On his trip, Zuroff gave press conferences and was followed by packs of journalists. He was even accompanied by a TV documentary crew. One of the most telling images from the documentary was when Zuroff’s car was surrounded by the media when he attempted to visit Heim’s daughter. Zuroff appeared genuinely angry at their presence, and he highhandedly dismissed the whole farcical episode as a “media stunt.” This was a curious assertion, as it was the policy of Zuroff himself to embrace the media in South America.
Tracking fugitives, as any good detective will tell you, requires discretion and stealth, neither of which are qualities that one might associate with Zuroff’s methods. Had Heim actually been in Chile or Argentina, then Zuroff’s noisy arrival would have given the old Nazi plenty of time to have gone further into hiding.
As it happened, Heim had been long dead, and the most priceless moment in the documentary was when Zuroff was shown the news story in the New York Times in February 2009 that convincingly revealed that Heim had died in Egypt in 1992. Of course, Zuroff was not inclined to believe the story, and stated, somewhat repetitively, that “there’s no body, no corpse, no DNA, no grave.” Even today, over four years later, Zuroff will still not admit that he was chasing a wild goose, and his most recent annual report (PDF) still questions Heim’s demise.
It is hard to see what playing to the gallery actually achieves, other than fueling the public’s romantic desire to have a real-life Nazi hunter tramping the globe on a noble crusade to unearth evil old men and women in Patagonian hideouts.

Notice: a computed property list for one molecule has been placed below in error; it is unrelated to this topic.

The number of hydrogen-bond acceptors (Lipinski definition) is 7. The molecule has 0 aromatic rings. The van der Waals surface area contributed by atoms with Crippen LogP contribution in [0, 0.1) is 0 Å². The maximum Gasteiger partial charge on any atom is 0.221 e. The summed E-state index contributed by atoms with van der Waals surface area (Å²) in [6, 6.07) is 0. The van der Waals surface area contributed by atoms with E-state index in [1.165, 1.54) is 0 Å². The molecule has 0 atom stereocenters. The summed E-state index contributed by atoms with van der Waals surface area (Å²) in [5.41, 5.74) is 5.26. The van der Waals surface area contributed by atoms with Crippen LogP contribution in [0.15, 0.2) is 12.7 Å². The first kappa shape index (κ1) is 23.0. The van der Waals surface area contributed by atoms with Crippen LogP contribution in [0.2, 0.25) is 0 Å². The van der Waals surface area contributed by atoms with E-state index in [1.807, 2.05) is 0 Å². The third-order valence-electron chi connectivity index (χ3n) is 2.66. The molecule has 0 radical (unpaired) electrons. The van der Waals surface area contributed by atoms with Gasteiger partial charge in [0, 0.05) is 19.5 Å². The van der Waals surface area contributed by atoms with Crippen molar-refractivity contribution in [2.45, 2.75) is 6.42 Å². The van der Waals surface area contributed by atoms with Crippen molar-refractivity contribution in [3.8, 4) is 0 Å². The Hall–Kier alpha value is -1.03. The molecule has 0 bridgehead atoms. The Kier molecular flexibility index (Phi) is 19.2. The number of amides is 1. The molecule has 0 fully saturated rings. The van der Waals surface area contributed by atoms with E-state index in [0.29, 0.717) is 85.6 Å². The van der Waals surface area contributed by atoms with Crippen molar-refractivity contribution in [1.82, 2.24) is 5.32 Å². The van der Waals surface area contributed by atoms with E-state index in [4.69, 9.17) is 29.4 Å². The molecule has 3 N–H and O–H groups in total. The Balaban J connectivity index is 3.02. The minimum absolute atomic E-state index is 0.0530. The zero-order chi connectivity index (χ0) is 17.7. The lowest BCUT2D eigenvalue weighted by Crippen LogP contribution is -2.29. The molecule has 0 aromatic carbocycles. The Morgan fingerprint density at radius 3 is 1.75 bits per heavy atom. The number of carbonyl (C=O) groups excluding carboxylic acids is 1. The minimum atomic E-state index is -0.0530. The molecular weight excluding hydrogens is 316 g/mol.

In truth, Nazi hunting, if it is to be done properly, is a boring business. It requires months—years, even—of archival research and humdrum detective work. There is little glamour, and a really effective Nazi hunter is more likely to be found surrounded by box files than lurking in the jungles of South America. Furthermore, his or her quarries are not diabolical types as played by Gregory Peck in The Boys from Brazil, but are more likely to be shuffling old men in urine-stained trousers following ordinary lives in dreary suburbs.
It is telling that most readers will not have heard of the world’s most successful Nazi hunter, despite the fact that he and his organization have more than one hundred Nazi “scalps”—which is considerably more than the combined total of Simon Wiesenthal and every other Nazi hunter.
His name is Eli M. Rosenbaum, a 58-year-old graduate of Harvard Law School, who, for many years ran the Office of Special Investigations, the unit of the Department of Justice’s Criminal Division that took legal action against those who took part in Nazi atrocities. The unit may now be called the Human Rights and Special Prosecutions Section, but part of its job is still—to put it at its crudest—to hunt Nazis.
Even though Rosenbaum has found scores of war criminals in the United States, one of the biggest problems he faces is getting European governments to accept those who should be deported from American soil. As a result, many of these ‘quiet neighbors’ continue to live among us, even though they have been shown to have committed the most horrific crimes.
If we really want to bring Nazis to justice, then discreet lobbying rather than bombastic hunting might be a better way to go about it. That might make this last last chance actually bear some fruit.
Guy Walters is a British historian and journalist. He is the author of Hunting Evil: The Nazi War Criminals Who Escaped and the Quest to Bring Them to Justice